State board told Attorney General’s office can’t advise it
Topeka A small state board will be seeking outside legal help after the Kansas Attorney General's office said it does not have the resources to represent the board on routine legal issues.
Joe Williams, chairman of the Kansas Underground Utility Notification Center board, said Wednesday the attorney general's office said it didn't have lawyers available unless the board pays to hire representation through the office, The Topeka Capital-Journal reported. The board oversees Kansas One Call, which educates the public and fields calls about avoiding utility lines when digging.
The attorney general's office would represent the board on a specific case, such as a lawsuit, but is not able to provide routine legal advice, said Jennifer Rapp, spokeswoman for Attorney General Derek Schmidt. The office gives routine advice to about 30 state offices.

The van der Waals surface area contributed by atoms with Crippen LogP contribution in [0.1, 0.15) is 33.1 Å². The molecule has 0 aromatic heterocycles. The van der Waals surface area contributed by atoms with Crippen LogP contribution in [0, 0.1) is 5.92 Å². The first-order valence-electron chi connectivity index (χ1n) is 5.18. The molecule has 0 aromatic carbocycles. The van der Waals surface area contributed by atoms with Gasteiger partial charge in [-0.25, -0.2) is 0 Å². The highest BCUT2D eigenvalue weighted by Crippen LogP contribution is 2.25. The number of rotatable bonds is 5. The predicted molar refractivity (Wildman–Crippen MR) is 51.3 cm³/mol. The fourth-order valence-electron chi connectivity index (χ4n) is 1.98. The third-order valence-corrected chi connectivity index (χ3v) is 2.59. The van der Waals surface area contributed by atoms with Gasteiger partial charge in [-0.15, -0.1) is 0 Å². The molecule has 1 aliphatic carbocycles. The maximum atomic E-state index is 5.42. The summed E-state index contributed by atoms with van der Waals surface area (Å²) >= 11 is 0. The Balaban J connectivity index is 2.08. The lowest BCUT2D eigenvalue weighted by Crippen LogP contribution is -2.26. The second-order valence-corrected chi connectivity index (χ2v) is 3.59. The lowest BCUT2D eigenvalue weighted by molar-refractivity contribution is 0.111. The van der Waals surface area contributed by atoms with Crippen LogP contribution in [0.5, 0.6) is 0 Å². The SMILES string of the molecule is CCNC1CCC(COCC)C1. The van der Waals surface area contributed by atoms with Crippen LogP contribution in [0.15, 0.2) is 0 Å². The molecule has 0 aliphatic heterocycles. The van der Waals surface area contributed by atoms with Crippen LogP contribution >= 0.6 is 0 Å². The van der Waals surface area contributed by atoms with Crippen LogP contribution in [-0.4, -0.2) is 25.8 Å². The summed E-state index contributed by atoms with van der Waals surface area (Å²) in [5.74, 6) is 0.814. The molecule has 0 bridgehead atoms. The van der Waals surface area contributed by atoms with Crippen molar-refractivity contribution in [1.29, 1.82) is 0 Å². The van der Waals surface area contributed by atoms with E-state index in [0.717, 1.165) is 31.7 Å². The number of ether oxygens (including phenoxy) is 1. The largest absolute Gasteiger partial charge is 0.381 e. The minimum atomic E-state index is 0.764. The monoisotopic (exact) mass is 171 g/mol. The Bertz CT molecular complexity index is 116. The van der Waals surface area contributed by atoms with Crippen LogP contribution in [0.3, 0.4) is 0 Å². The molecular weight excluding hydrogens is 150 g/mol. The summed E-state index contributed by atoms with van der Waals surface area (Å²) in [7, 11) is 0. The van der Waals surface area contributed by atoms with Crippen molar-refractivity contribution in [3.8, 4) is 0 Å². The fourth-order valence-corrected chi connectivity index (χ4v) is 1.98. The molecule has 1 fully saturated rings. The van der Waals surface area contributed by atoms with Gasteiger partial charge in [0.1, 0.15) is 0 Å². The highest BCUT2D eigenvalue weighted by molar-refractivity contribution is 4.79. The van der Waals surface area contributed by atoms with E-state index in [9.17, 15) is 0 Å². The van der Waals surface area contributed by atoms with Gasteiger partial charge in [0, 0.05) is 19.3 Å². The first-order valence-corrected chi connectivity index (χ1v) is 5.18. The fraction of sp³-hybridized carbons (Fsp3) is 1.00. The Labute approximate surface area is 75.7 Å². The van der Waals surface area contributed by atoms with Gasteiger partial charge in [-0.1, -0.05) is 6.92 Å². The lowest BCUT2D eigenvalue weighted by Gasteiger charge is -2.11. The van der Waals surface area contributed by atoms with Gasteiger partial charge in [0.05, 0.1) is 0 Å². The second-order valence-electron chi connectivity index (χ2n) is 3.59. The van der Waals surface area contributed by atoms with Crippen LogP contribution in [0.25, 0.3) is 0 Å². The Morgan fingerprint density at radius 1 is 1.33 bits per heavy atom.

"We do not have the capacity to represent more with current resources," she said.
The board was created after the Kansas Supreme Court ruled in 2012 that a previous entity, called Kansas One Call, wasn't a public entity and couldn't be a notification center. The state then created the KUUNC to oversee the calls but it has not had a budget or staff.
Williams said he initially thought the attorney general's office didn't understand the board's situation.
"It turns out, no, they knew what was going on," he said. "The AG was in kind of a Catch-22."
The board works closely with the Kansas Corporation Commission, which regulates utilities. The commission said it could arrange for a lawyer to provide free representation in the short term, with a board subcommittee will be able to choose among the lawyers who volunteer to help, Williams said.